Facebook is in hot water for allegedly spying on Instagram users, this time through the unauthorised use of their mobile phone cameras.
According to media reports the photo-sharing app was allegedly accessing iPhone cameras even when they were not actively being used.
However, the social media giant denied the reports and blamed a bug, which it said it was correcting, for triggering what it described as false notifications that Instagram was accessing iPhone cameras.
In the complaint filed Thursday in federal court in San Francisco, New Jersey Instagram user Brittany Conditi contends the app’s use of the camera is intentional and done for the purpose of collecting “lucrative and valuable data on its users that it would not otherwise have access to.”
By “obtaining extremely private and intimate personal data on their users, including in the privacy of their own homes,” Instagram and Facebook are able to collect “valuable insights and market research,” according to the complaint.
Further, in a suit filed last month, the company was accused of using facial-recognition technology to illegally harvest the biometric data of its more than 100 million Instagram users.
Facebook denied the claim and said that Instagram does not use face recognition technology.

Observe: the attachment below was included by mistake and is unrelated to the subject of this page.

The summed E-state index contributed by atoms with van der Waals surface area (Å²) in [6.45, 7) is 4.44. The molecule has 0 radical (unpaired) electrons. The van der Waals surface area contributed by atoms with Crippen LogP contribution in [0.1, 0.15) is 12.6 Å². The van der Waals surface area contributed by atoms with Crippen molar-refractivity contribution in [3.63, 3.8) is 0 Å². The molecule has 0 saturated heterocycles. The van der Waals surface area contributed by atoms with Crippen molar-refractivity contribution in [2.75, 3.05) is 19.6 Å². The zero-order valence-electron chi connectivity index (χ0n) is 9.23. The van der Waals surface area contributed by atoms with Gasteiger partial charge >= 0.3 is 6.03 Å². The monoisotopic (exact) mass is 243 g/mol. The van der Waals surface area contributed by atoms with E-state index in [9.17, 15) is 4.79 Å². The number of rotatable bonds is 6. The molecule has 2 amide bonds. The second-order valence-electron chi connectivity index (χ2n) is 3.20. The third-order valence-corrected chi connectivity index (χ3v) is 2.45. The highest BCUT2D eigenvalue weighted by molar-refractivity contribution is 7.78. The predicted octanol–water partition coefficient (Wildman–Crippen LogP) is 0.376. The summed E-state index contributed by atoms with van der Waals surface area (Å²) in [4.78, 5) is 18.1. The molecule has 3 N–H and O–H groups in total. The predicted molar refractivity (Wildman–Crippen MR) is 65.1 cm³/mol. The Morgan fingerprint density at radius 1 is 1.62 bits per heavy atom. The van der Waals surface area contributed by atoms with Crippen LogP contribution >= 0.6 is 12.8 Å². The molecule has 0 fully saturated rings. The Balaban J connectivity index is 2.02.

Recently, Instagram was also in the news after a discovery made by Saugat Pokharel, a security researcher suggesting that users ’ deleted Instagram photos are not gone for good.
When Pokharel requested a copy of photos and direct messages from the popular photo-sharing app he also received deleted data from more than a year ago, showing that the information had never been entirely removed from Instagram’s servers, reports The Verge.
This issue was due to a bug in the system which is now fixed all thanks to Pokharel who has been rewarded a $6,000 bug bounty for highlighting the problem.
In April, the company also revealed that the unencrypted passwords of hundreds of millions of users had been stored, putting the number of Instagram users affected in the tens of thousands.
The social media platform users had accused the company of quietly storing cookies on their browsers that tracked when they visited outside websites containing “like” buttons and then selling personal profiles based on their browsing histories to advertisers.
This article was originally published on Bloomberg.